- Audio CD (3 May 2010)
- Number of Discs: 1
- Label: World Circuit
- ASIN: B000024CHT
- Other Editions: Audio CD | Audio Cassette | Vinyl | MP3 Download
- Average Customer Review: 4.8 out of 5 stars See all reviews (42 customer reviews)
- Amazon Bestsellers Rank: 3,196 in Music (See Top 100 in Music)
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WC 040; WORLD CIRCUIT - Germania;
Talking Timbuktu is a groundbreaking record that vividly illustrates the Africa-Blues connection in real time. Ali Farka Toure, one of Mali's leading singer-guitarists, has a trance-like, bluesy style that, although deeply rooted in Malian tradition, bears astonishing similarity to that of John Lee Hooker or even Canned Heat. It's a mono-chordal vamp, with repetitive song lines cut with shards of blistering solo runs that shimmer like a desert mirage. Toure may be conversant with some blues artists, but it is unlikely that artists like Hooker or Robert Pete Williams ever heard these Malian roots, which makes the connection so uncanny. Ry Cooder, well versed in domestic and world guitar styles, is the perfect counterpoint in these extended songs/jams, his sinewy slide guitar intertwining with his partner's in a super world summit without barriers or borders. --Derek Rath
Top Customer Reviews
If you only listen to one track try track 5, Amandrai.
Put a do not disturb sign on your door, Turn off the lights, sit back and be smothered in the lovely slow and smooth playing.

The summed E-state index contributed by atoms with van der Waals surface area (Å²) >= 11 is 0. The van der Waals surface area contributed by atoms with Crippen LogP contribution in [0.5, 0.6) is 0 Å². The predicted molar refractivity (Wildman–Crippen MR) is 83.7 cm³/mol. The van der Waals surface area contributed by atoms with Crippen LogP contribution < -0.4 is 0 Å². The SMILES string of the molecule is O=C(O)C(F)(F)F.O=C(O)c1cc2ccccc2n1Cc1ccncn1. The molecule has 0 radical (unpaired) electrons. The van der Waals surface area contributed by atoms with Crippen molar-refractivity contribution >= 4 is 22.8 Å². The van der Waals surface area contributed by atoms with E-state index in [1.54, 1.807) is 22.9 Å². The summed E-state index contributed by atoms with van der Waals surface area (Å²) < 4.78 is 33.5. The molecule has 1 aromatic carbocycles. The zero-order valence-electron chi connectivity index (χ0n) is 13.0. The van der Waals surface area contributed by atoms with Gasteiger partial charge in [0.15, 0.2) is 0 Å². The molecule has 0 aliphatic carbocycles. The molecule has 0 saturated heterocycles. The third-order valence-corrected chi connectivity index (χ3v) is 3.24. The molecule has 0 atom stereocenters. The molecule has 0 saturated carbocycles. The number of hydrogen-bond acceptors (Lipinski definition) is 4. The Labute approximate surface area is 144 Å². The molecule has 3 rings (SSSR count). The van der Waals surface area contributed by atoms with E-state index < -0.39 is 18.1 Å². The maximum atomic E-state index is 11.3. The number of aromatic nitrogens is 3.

Any music lover cannot fail to enjoy it. Also try Niafunke and The River also by Ali Faka Toure
This well-deserved 1995 Grammy winner is a collection of songs by Malian blues/folk musician Ali Farka Toure with his backing musicians Hamma Sankare and Oumar Toure together with Cooder, Clarence Brown, John Patitucci and Jim Keltner. The album was recorded over three days in California in late 1993 during Toure's US tour, and produced by Cooder.
Instantly accessible and eminently listenable, `Talking Timbuktu' reveals a deeper side with repeat plays as the complex interplay of these excellent musicians beguiles its way into your soul. All the songs are sung in one or other of the various ethnic languages of Mali with English translations in the insert booklet, so you know what Toure is on about. Some of the numbers are in the groove of Mississippi Delta blues, which reveals where the style originates: West Africa.
You can listen to this album all day long wherever you are and whatever you're doing; it's truly music for all seasons. It has an exotic & authentically African flavour, is delightfully upbeat and some of it is wonderfully danceable. Admittedly the result is more Toure than Cooder: the American musicians take a back seat and act as sidemen to Toure and his band, to sublime result. Cooder's attention to detail means that the overall production is near-faultless, with the sound in perfect balance.
If you don't know any of the excellent music which has come out of Mali these past 20 years (Salif Keita, Amadou & Mariam, Super Rail Band, Bassekou Kouyate, Fatoumata Diawara) then `Talking Timbuktu' would be a good port of entry and a purchase you're unlikely to regret.
Most Recent Customer Reviews
Just finished listening to this album and going for an encore.It's superb.Music is great in the way it can find common ground in vastly different cultures. Read morePublished 3 months ago by Alistair Haycock
Just an amazing musician. First heard in a bar in Istanbul and tracked down through Amazon. The link up with Ry Cooder is terrific.Published 10 months ago by Michael